The Internal Revenue Service has revoked the tax-exempt status of the Institute on the Constitution, an organization founded by Anne Arundel County Councilman Michael Peroutka to teach his ideas on government.
The Millersville Republican created the institute in 2004 — the same year as Peroutka's Constitution Party campaign for president — to spread his interpretation of the U.S. Constitution, which he bases on his Christian faith.
The IRS revoked the Pasadena organization's exemption status in May after it failed to provide yearly finance forms detailing charitable contributions, donations and other financial information. The Elizabeth Streb Peroutka Foundation, which Peroutka co-founded with his brother, has provided the government with the yearly records. The exemption status revocation was first reported by The Arundel Patriot, a website that advocates for progressive political ideas and causes.
Jake MacAulay, executive director of The Institute on the Constitution, said Wednesday he was not aware of the revoked exemption.
Peroutka did not respond to requests for comment.
Despite the IRS action, the Institute on the Constitution website, www.theamericanview.com, describes donations as tax deductible as recently as Tuesday night.
"There are several ways that you can financially partner with IOTC," according to the institute's donation page. "All donations are tax-deductible."
The IRS automatically revoked the institute's tax-exempt status and posted its action Aug. 16. An organization that loses its exemption status must pay taxes, and donors to the institute cannot use donations made after Aug. 16 as a tax deduction.
An organization can apply to have its status reinstated. The IRS can determine the organization's tax-exempt status through four different methods, and reinstatements can be retroactive.
To achieve this, the Institute needs to provide a reason for failing to file returns in at least one of the three years and file the missing returns.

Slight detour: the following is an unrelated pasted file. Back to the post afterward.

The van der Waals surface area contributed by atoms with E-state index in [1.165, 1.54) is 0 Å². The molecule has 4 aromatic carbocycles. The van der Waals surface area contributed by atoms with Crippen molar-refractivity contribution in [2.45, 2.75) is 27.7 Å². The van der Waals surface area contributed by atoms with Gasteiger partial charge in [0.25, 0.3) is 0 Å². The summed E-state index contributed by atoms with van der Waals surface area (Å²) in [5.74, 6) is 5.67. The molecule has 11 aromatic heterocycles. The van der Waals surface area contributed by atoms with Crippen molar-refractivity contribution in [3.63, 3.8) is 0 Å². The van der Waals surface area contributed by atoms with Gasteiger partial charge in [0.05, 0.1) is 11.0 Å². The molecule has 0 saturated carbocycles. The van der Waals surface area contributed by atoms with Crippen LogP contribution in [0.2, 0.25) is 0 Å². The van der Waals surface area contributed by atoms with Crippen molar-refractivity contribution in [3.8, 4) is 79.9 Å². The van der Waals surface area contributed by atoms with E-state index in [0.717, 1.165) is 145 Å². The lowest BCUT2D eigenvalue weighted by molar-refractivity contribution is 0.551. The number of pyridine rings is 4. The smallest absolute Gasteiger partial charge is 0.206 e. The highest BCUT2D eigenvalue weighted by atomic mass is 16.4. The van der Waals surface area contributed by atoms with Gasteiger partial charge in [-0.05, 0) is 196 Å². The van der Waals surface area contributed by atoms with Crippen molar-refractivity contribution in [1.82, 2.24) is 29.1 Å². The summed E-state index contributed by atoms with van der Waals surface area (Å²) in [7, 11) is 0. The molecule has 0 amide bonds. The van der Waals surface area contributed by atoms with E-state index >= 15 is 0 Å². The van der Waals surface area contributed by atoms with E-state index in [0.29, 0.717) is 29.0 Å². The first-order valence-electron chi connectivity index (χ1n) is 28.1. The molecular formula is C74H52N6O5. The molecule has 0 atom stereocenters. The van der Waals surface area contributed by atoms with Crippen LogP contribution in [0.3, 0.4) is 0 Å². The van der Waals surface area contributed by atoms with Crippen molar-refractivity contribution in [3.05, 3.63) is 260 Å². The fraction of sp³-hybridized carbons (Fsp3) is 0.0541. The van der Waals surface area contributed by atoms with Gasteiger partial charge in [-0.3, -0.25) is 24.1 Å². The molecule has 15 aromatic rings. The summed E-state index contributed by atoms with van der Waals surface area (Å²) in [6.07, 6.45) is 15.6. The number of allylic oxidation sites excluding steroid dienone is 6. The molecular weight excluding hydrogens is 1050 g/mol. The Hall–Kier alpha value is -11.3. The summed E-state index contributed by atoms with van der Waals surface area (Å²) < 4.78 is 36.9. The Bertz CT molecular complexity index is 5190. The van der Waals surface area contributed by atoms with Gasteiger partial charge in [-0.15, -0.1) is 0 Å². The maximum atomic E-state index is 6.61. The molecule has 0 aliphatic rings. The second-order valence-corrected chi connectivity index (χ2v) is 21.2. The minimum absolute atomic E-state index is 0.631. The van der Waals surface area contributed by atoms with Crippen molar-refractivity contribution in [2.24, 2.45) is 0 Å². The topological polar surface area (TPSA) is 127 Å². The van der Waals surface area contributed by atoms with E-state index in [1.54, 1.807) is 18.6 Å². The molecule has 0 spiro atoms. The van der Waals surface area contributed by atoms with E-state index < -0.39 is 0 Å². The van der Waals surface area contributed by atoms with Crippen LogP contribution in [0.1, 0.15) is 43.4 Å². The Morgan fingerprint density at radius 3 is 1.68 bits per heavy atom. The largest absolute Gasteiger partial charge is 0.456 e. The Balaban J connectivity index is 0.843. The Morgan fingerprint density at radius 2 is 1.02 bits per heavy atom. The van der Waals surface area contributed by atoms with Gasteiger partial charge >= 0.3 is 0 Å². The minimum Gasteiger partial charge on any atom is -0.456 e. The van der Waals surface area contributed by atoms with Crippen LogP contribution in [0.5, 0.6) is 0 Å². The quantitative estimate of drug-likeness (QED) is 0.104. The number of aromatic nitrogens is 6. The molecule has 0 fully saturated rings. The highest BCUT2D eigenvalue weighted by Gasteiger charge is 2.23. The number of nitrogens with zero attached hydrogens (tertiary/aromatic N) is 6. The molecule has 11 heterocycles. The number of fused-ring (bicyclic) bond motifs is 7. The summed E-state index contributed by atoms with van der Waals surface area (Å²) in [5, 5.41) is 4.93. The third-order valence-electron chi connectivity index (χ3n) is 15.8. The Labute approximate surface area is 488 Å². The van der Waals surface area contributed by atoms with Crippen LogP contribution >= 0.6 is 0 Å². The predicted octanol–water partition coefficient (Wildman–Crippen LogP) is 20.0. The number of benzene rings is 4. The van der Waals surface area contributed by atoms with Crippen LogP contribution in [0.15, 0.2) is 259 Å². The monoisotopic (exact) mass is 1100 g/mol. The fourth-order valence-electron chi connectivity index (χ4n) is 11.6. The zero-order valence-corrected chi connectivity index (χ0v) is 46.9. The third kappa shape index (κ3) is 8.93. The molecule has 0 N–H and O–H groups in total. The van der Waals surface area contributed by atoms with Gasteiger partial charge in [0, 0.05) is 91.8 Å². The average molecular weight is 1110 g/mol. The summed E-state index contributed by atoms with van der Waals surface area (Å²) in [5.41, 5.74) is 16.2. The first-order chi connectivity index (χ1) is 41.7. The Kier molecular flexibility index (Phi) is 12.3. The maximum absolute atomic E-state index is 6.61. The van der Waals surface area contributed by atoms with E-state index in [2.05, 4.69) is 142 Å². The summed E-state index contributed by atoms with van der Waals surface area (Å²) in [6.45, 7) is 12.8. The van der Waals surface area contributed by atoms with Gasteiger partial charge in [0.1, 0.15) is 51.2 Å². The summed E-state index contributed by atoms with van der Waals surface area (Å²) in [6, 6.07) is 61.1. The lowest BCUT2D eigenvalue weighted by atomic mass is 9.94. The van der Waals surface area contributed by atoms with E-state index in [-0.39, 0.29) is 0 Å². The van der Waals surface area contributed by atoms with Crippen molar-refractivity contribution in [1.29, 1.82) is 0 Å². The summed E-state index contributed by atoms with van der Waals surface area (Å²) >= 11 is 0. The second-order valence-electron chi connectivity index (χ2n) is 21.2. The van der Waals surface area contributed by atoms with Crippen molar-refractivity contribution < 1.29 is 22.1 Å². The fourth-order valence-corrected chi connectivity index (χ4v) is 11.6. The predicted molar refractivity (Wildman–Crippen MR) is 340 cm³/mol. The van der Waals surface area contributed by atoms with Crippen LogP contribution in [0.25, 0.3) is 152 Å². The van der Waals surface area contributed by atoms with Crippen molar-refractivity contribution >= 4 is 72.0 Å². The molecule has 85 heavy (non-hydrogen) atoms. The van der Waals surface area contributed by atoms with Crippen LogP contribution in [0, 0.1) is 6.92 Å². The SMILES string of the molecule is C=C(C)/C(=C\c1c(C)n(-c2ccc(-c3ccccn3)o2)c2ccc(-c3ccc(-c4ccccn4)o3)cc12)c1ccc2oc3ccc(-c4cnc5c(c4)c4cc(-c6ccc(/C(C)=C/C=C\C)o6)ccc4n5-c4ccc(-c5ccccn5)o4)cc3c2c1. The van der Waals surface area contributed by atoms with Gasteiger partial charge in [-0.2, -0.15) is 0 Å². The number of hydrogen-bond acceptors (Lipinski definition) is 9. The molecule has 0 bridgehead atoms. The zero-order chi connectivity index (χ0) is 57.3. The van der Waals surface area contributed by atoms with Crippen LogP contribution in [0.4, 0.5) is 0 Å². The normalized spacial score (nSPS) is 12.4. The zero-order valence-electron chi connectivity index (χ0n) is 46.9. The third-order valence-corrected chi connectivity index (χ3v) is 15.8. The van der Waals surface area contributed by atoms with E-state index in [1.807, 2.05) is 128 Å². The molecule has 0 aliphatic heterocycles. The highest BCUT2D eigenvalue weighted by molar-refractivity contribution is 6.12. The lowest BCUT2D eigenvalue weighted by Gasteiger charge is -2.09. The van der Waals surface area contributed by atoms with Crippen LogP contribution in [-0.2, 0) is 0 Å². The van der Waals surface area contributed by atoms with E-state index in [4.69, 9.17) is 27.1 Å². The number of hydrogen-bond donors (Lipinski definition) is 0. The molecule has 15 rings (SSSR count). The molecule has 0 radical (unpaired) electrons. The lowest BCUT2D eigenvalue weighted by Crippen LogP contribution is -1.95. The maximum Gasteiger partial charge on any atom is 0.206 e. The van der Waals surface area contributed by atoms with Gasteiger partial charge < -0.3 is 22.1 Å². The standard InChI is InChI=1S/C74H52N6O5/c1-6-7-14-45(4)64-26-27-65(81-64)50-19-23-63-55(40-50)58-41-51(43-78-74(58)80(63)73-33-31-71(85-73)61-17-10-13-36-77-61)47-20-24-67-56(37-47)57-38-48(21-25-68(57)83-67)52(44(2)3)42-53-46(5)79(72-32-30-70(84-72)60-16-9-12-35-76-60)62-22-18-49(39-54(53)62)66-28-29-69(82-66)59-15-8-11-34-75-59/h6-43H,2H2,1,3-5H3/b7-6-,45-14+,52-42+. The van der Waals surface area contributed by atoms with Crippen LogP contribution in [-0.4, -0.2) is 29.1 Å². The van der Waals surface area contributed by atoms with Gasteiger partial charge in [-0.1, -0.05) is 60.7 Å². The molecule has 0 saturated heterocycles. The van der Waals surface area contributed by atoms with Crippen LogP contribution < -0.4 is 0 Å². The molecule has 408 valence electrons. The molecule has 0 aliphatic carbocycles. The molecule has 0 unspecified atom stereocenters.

If the IRS issues a "post-mark date reinstatement," its exempt status would be good based on the post-marked date of the reinstatement application. This would mean donations during the non-exempt status would not be tax deductible.
The Institute on the Constitution also is not listed on the Maryland Charities Database, required under Maryland law.
The institute offers a number of civics courses. A class called "The U.S. Constitution Course" is described on the website this way:
"In their lecture presentations, Michael Anthony Peroutka and Pastor David Whitney establish the premises for properly understanding the Constitution, by exposing students to the Biblical Worldview of America's Founders and the writings that influenced them, as well as to their deliberate design of the federal government."
Peroutka uses the Institute on the Constitution as a platform to discuss his political philosophies. Recently he generated some controversy after he posted about "real" versus "fake" racism. Peroutka argued that people calling for the removal of Confederate statues were missing the "real" racism issue of abortion — specifically, he alleged, the targeting of black women by Planned Parenthood. Peroutka also said Margaret Sanger, who founded Planned Parenthood, also participated in the eugenics movement and gave a speech to the Ku Klux Klan.
Planned Parenthood has denounced those aspects of Sanger's past.
A group of residents admonished Peroutka for those comments at Monday's County Council meeting. That same group also has been calling on Peroutka to resign because of his form aer involvement with The League of the South, a southern secessionist group. The councilman recently denounced racist comments made by Michael Hill, founder and president of The League of the South.
Peroutka is seeking a second term. He has been endorsed by County Executive Steve Schuh.